Daniels married his college sweetheart, a fellow Michigander from the Upper Peninsula (Marquette) Kathleen Rosemary Treado, in 1979. In 1986, Daniels moved back to his native Chelsea, Michigan. The couple have three children: Benjamin (born 1984), Lucas (born 1987), and Nellie (born 1990).
Daniels has appeared as the TV spokesman for the Michigan Economic Development Corporation, promoting Michigan's effectiveness in bringing in new companies, featured on CNBC. He was inducted into the Michigan Walk of Fame on May 25, 2006, in Lansing, Michigan, and delivered the winter commencement address at the University of Michigan on December 20, 2009, at which he was granted an Honorary Doctorate in Fine Arts.
|1981||Ragtime||P. C. O'Donnell|
|1983||Terms of Endearment||Flap Horton|
|1985||The Purple Rose of Cairo||Tom Baxter/Gil Shepherd||Nominated—Golden Globe Award for Best Actor - Motion Picture Musical or Comedy|
|1986||Something Wild||Charles Driggs||Nominated—Golden Globe Award for Best Actor - Motion Picture Musical or Comedy|
|1987||Radio Days||Biff Baxter|
|1988||The House on Carroll Street||Cochran|
|1988||Sweet Hearts Dance||Sam Manners|
|1989||Checking Out||Ray Macklin|
|1990||Arachnophobia||Ross Jennings||Saturn Award for Best Actor|
|1990||Welcome Home, Roxy Carmichael||Denton Webb|
|1991||Love Hurts||Paul Weaver|
|1991||The Butcher's Wife||Dr. Alex Tremor|
|1992||Timescape||Ben Wilson||also known as Grand Tour: Disaster in Time
International Fantasy Film Award for Best Actor
|1992||There Goes the Neighborhood||Willis Embry|
|1993||Rain Without Thunder||Jonathan Garson|
|1993||Gettysburg||Colonel Joshua Chamberlain||Nominated—Chicago Film Critics Association Award for Best Supporting Actor|
|1994||Speed||Police man Harry Temple|
|1994||Dumb and Dumber||Harry Dunne|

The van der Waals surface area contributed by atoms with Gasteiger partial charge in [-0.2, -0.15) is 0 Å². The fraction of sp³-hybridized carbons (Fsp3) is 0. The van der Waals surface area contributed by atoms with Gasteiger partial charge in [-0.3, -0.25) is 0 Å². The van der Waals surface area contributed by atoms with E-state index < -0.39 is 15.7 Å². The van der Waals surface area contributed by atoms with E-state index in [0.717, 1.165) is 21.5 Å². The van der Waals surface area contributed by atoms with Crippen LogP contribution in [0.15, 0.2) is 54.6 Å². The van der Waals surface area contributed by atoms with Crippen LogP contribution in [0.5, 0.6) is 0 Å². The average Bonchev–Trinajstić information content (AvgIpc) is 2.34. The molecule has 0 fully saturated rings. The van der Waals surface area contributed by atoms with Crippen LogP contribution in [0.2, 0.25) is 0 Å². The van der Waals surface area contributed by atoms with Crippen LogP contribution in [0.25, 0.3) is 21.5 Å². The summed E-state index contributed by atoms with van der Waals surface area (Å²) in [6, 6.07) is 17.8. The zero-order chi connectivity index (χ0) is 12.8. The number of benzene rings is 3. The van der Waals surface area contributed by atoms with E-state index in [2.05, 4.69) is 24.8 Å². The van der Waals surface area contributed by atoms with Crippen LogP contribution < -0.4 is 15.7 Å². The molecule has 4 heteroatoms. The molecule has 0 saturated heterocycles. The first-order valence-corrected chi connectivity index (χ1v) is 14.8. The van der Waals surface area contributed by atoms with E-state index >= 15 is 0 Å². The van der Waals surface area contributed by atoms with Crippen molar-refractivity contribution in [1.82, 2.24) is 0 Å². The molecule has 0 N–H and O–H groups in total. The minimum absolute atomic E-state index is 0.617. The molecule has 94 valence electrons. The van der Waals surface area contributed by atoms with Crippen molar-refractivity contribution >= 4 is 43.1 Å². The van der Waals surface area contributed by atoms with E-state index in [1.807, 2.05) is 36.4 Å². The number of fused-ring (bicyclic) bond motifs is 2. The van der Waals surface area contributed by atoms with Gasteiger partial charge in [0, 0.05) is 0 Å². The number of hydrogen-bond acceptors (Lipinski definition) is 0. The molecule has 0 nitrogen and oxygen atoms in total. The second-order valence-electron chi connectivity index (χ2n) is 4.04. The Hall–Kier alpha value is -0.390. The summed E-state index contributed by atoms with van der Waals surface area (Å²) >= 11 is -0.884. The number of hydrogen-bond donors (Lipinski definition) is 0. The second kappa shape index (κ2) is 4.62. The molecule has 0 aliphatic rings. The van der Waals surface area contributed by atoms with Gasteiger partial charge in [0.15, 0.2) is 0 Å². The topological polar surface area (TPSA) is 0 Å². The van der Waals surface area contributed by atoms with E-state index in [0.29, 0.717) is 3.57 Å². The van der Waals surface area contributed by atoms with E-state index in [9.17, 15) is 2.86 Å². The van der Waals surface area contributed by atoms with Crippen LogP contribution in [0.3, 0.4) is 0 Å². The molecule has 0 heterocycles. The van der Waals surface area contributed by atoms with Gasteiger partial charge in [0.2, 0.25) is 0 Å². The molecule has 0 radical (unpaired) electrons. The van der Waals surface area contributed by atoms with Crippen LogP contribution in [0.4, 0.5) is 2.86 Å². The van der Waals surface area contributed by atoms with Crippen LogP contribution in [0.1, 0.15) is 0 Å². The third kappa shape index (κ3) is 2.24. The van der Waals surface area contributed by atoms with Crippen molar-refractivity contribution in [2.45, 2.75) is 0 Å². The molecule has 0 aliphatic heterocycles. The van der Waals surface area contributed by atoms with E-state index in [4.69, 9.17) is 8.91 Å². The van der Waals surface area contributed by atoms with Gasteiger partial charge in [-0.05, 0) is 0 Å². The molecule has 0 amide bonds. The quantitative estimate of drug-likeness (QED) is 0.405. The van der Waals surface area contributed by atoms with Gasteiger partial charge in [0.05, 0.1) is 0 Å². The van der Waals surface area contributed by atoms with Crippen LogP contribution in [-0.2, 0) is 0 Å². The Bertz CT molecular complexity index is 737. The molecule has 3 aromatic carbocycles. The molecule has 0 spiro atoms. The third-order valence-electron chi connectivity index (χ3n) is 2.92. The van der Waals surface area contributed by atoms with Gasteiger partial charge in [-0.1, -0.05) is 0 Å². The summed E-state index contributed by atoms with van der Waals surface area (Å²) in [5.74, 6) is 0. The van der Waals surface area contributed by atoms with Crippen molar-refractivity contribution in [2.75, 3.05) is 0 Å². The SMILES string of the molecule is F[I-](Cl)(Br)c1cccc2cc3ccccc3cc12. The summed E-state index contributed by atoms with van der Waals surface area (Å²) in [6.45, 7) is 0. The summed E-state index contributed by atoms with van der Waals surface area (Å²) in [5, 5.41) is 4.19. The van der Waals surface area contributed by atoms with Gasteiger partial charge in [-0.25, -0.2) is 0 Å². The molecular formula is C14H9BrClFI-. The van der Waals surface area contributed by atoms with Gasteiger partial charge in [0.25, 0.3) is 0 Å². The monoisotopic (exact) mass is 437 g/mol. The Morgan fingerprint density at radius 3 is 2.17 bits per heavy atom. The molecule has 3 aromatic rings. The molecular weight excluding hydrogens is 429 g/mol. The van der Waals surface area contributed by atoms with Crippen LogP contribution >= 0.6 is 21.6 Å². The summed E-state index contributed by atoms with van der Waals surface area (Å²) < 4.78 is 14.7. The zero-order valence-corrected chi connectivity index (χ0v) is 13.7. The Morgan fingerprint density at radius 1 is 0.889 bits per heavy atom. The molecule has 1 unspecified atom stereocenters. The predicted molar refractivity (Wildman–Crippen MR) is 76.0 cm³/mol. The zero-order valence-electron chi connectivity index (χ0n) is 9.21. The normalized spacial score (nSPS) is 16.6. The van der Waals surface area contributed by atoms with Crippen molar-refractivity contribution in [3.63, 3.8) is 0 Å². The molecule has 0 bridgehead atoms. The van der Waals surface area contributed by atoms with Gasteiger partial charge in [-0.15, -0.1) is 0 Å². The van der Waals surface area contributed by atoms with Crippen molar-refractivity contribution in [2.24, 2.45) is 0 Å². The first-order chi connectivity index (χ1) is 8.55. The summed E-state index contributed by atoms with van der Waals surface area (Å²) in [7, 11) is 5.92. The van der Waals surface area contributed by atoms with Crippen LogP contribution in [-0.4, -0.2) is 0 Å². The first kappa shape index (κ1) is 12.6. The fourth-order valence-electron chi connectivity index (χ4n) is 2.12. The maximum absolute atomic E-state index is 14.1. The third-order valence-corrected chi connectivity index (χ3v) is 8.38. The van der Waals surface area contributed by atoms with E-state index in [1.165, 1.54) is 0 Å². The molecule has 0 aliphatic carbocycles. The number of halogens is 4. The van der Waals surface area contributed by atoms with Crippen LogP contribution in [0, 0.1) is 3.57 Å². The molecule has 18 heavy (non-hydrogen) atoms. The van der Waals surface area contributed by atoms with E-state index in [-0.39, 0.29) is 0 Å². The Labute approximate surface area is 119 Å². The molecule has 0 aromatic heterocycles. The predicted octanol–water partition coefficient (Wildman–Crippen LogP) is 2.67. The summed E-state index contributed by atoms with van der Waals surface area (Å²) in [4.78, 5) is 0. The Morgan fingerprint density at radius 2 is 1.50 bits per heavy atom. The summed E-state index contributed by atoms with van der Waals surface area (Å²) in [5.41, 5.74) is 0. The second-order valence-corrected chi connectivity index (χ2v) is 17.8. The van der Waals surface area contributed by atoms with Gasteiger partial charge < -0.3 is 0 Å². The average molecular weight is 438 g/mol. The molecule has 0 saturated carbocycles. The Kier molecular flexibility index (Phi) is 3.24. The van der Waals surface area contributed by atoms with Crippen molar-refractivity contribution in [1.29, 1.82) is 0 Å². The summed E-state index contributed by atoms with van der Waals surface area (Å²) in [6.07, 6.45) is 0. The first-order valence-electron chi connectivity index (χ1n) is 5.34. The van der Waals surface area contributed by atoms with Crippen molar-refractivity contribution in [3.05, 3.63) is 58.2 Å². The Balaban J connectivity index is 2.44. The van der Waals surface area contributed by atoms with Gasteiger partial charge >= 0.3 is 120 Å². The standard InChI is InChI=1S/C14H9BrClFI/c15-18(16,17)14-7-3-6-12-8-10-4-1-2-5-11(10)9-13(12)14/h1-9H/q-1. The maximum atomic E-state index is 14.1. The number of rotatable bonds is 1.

|1995||Redwood Curtain||Lyman Fellers|
|1996||Fly Away Home||Thomas Alden|
|1996||2 Days in the Valley||Alvin Strayer|
|1996||101 Dalmatians||Roger Dearly|
|1997||Trial and Error||Charlie Tuttle|
|1998||Pleasantville||Bill Johnson||Nominated—Satellite Award for Best Supporting Actor - Motion Picture Musical or Comedy|
|1999||My Favorite Martian||Tim O'Hara|
|1999||It's the Rage||Warren Harding|
|2000||Chasing Sleep||Ed Saxon|
|2000||Cheaters||Dr. Gerard Plecki|
|2001||Escanaba in da Moonlight||Reuben Soady||Also co-writer and director|
|2002||Super Sucker||Fred Barlow||Also co-writer and director|
|2002||Blood Work||Jasper "Buddy" Noone|
|2002||The Hours||Louis Waters||Nominated—Screen Actors Guild Award for Outstanding Performance by a Cast in a Motion Picture|
|2003||Gods and Generals||Lt. Colonel Joshua Chamberlain|
|2003||I Witness||James Rhodes|
|2004||Imaginary Heroes||Ben Travis|
|2004||The Five People You Meet in Heaven||The Blue Man|
|2005||The Squid and the Whale||Bernard Berkman||Gotham Award for Best Cast
Nominated—Golden Globe Award for Best Actor - Motion Picture Musical or Comedy
Nominated—Independent Spirit Award for Best Male Lead
Nominated—London Film Critics Circle Award for Actor of the Year
Nominated—National Society of Film Critics Award for Best Actor
|2005||Because of Winn-Dixie||The Preacher|